One thing I hate about returning to the States is how I see everyone on their phones, iPads, laptops, etc. They seem so disconnected from each other! And then I remember I was one of them… (da da duuummm)
I used to have my iPhone with me everywhere. I would always have something to do while waiting in traffic or at the doctor’s office. I could look up recipes in the grocery stores. I never used real maps–because I didn’t get lost with quick access to maps with the touch of a finger! I had immediate knowledge of updates on Facebook, and my friends would never have to wait for a response. In fact, if they were unable to reach me, they worried.
When I cancelled my Facebook, I would aimlessly hold my phone and search for things to do. In fact, that’s really when I started blogging the most. I also began tweeting. In this sense, only the people that I shared my blog with would really know what was going on. In Mexico I continued to use my trusty iPhone–at Starbucks I could connect to internet and chat with my friends and family. I could turn on the maps before I left the house, and somehow they still worked to an extent as we traveled around by taxi. I always had my “camera” and never had to worry about making paper lists when going to the grocery store.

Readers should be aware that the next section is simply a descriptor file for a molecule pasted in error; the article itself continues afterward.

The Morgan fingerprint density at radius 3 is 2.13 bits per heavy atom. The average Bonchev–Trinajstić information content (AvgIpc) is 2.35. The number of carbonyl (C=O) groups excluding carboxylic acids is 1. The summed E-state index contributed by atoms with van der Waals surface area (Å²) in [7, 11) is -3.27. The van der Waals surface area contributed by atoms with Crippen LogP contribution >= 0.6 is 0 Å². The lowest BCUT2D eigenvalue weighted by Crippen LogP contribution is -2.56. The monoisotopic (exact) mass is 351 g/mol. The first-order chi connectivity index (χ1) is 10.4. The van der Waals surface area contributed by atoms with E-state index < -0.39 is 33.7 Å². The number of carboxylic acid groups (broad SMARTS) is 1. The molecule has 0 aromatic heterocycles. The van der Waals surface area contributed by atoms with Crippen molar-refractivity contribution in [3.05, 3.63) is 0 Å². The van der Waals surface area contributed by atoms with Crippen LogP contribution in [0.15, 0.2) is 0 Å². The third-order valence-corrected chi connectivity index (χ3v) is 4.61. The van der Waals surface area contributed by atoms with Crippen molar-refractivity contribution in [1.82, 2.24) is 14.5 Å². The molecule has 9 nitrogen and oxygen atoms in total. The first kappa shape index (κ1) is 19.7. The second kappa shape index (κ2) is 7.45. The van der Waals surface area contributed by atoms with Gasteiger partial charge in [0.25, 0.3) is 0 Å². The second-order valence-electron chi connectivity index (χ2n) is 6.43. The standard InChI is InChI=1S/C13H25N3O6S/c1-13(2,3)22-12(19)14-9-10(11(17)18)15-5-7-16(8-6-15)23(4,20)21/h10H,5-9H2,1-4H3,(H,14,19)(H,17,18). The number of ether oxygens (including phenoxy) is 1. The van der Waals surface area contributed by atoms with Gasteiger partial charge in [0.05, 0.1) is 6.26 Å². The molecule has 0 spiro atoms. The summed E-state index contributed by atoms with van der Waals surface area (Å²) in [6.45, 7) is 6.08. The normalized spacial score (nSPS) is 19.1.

Then my mom graciously took over my contract (and bill) so that I wouldn’t lose the unlimited internet. While out and about it wasn’t that different–Although I used certain features in Mexico, I didn’t have a network to connect to, so I had been learning to enjoy my surroundings. Sure, it was a minor adjustment. I started using my real camera. We started looking up maps online before we left to head somewhere new. And I began shopping with a pen and a scratch paper with a nice list of what I needed.
At home, it was more of an adjustment. Although we have a laptop, Victor could use the iPhone or the other way around when necessary. Still not a big deal–still feeling superior over the other Americans constantly on their phones.
Then it happened. Last week, my computer began to act up more than usual. For one week, I have daily tried to correct the problems that threaten our connection with our families and friends. And today, I received harsh news: my hard drive is dying. Oh my word! am I one of those strangers from my homeland? The sad unfortunate creatures who’ve forgotten human connection and the simple way of life I love so much here? Yep.
I’ve contacted customer service, and they are replacing the hard drive. But I am fearful that with the death of my laptop, I might actually have to wash the dishes. And how will I let my mom know when I go into labor? Even my husband has felt the seriousness of this, “Jania, we need a computer. What will we do?”
Sigh. Oh, technology. Why have you ensnared us in your trappings?